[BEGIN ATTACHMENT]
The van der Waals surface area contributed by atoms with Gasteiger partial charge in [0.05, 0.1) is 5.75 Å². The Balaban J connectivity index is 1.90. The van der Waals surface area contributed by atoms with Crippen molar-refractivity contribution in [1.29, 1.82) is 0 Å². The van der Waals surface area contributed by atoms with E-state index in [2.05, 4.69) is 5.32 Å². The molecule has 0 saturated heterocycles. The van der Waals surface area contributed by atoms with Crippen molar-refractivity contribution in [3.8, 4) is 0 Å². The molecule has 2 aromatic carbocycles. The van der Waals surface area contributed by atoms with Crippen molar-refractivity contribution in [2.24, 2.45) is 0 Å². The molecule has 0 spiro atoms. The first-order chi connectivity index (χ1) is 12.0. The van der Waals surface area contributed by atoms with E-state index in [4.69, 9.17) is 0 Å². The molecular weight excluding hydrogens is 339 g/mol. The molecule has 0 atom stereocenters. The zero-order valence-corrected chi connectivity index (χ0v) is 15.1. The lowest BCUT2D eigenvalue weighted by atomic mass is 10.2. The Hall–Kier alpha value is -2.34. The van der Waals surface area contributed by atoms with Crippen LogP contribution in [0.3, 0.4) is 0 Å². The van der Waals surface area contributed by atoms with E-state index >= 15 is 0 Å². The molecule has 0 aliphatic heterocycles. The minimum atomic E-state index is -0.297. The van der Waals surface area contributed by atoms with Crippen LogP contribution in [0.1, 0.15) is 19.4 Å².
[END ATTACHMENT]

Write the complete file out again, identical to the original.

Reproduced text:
The van der Waals surface area contributed by atoms with Gasteiger partial charge in [0.05, 0.1) is 5.75 Å². The Balaban J connectivity index is 1.90. The van der Waals surface area contributed by atoms with Crippen molar-refractivity contribution in [1.29, 1.82) is 0 Å². The van der Waals surface area contributed by atoms with E-state index in [2.05, 4.69) is 5.32 Å². The molecule has 0 saturated heterocycles. The van der Waals surface area contributed by atoms with Crippen molar-refractivity contribution in [3.8, 4) is 0 Å². The molecule has 2 aromatic carbocycles. The van der Waals surface area contributed by atoms with Crippen molar-refractivity contribution in [2.24, 2.45) is 0 Å². The molecule has 0 spiro atoms. The first-order chi connectivity index (χ1) is 12.0. The van der Waals surface area contributed by atoms with E-state index in [4.69, 9.17) is 0 Å². The molecular weight excluding hydrogens is 339 g/mol. The molecule has 0 atom stereocenters. The zero-order valence-corrected chi connectivity index (χ0v) is 15.1. The lowest BCUT2D eigenvalue weighted by atomic mass is 10.2. The Hall–Kier alpha value is -2.34. The van der Waals surface area contributed by atoms with Crippen LogP contribution in [0.3, 0.4) is 0 Å². The van der Waals surface area contributed by atoms with E-state index >= 15 is 0 Å². The molecule has 0 aliphatic heterocycles. The minimum atomic E-state index is -0.297. The van der Waals surface area contributed by atoms with Crippen LogP contribution in [0.1, 0.15) is 19.4 Å².